'Not for sale,' Signet insists amid rumors Stock hits a record after having languished along with earnings

Carolina suitors?

First Union not talking, but it and Wachovia alleged to be interested

September 28, 1996|By Bill Atkinson | Bill Atkinson,SUN STAFF

Signet Banking Corp. yesterday denied that it is in merger or takeover discussions after rumors drove its stock price up in morning trading.

Before Signet halted trading at 11: 49 a.m., its shares had risen 6.9 percent from Thursday's close, to $29 a share, on speculation that the company might be the target of Charlotte, N.C.-based First Union Corp. Trading was resumed about an hour later.

"We are not for sale," said Signet spokeswoman Teri Schrettenbrunner, who said the company was breaking its policy of not commenting on rumors. "There has been a lot of speculation in the market lately and there are some very unfounded rumors that are highly, highly speculative."

A First Union spokesman said the company doesn't comment on rumors.

Signet's shares began trading heavily Tuesday and Wednesday on rumors that Winston-Salem, N.C.-based Wachovia Corp. could be a buyer. Yesterday, more than 1.4 million shares of Signet changed hands, more than four times its average daily volume during 1996. Despite the bank's denial, its shares closed at a record $28.75, up $1.625 a share.

The $11.5 billion-asset Signet's earnings and stock price have been flat, analysts say. For several quarters Signet has posted per-share earnings in the 50-cent range. Its average stock price this year has been $23.613, compared with an average of $22.299 in 1995.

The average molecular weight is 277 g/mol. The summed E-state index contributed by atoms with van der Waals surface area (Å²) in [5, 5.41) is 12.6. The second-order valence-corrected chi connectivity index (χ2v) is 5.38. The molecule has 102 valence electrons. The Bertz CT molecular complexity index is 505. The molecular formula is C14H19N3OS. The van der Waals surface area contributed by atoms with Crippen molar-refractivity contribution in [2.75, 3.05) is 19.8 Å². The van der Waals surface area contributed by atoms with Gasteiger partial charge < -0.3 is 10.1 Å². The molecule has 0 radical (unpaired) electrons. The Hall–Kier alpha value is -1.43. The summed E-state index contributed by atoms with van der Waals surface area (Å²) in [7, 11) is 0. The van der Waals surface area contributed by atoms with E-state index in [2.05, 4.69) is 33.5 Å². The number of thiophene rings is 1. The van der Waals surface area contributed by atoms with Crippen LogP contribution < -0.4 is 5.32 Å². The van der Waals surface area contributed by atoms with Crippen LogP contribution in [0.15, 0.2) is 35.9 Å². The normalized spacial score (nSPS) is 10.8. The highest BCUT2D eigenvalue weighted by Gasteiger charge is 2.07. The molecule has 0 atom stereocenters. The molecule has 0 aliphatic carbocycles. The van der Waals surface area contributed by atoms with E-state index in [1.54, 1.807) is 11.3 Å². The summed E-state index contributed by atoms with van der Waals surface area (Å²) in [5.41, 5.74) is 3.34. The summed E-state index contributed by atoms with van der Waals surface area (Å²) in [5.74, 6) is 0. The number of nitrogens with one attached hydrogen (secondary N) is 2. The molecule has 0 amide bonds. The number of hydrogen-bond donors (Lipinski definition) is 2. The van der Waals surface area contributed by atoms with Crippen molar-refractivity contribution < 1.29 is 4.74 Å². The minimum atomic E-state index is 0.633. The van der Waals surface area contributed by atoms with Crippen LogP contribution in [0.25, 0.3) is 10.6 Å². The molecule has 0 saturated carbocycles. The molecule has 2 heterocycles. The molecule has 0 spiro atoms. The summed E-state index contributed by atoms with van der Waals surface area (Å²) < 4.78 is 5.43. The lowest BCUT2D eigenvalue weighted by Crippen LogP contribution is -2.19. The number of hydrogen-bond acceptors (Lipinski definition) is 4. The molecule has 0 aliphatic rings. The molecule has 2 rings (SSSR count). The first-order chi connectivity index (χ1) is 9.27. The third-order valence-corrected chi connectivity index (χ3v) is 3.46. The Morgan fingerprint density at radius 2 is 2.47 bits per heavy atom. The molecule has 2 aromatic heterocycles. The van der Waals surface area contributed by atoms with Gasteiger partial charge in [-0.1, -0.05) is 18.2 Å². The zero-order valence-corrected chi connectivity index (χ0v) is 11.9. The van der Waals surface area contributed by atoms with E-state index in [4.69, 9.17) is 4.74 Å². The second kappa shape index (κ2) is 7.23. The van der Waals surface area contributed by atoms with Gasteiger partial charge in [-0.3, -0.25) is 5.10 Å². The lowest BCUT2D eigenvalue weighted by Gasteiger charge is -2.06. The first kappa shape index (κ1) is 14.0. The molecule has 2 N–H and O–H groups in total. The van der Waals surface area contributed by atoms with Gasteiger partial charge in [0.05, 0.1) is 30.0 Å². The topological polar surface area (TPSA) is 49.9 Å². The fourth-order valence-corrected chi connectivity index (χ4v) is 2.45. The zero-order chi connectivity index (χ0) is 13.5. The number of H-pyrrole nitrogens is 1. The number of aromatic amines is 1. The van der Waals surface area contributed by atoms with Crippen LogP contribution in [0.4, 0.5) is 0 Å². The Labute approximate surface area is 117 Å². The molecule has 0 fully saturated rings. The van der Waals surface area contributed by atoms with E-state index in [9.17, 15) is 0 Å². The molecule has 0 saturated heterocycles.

"The bank is clearly in a situation of being vulnerable to an offer because management hasn't been able to show the stock price that they think they ought to," said John A. Bailey, an analyst with Friedman, Billings, Ramsey, a Rosslyn, Va.-based brokerage and investment banking firm. "Either you produce the stock price or you sell the company."

Signet Bank/Maryland is one of the major banks operating in the Baltimore area, with 83 branches statewide.

Vernon Plack, an analyst with Richmond, Va.-based Scott & Stringfellow, said a match between First Union and Signet would make sense.

First Union "could pay a good price for the franchise," he said. "I think First Union could pay $40 a share."

Plack said First Union would profit quickly in a deal since both companies have operations in several of the same cities, including Baltimore and Washington.

"There is enough branch overlap within the system that First Union could realize some significant economies," he said. "First Union could go in and close a lot of branches

and consolidate a lot of customers and get rid of most of the back-office people. It would be a transaction that, even at $40, would add to earnings in a relatively short period of time."

Most analysts expect Signet to post flat earnings in the third quarter of 51 cents a share and 56 cents a share in the fourth quarter. Some have confidence that the company can execute a strategy that calls not only for cutting costs but also for the continued development of a program that offers customers a variety of products through the mail nationwide.

"In our view, shares of Signet Banking represent one of the most compelling values in the banking sector today," said Thomas D. McCandless, a banking analyst with NatWest Securities Corp. in a Sept. 13 report.

Pub Date: 9/28/96

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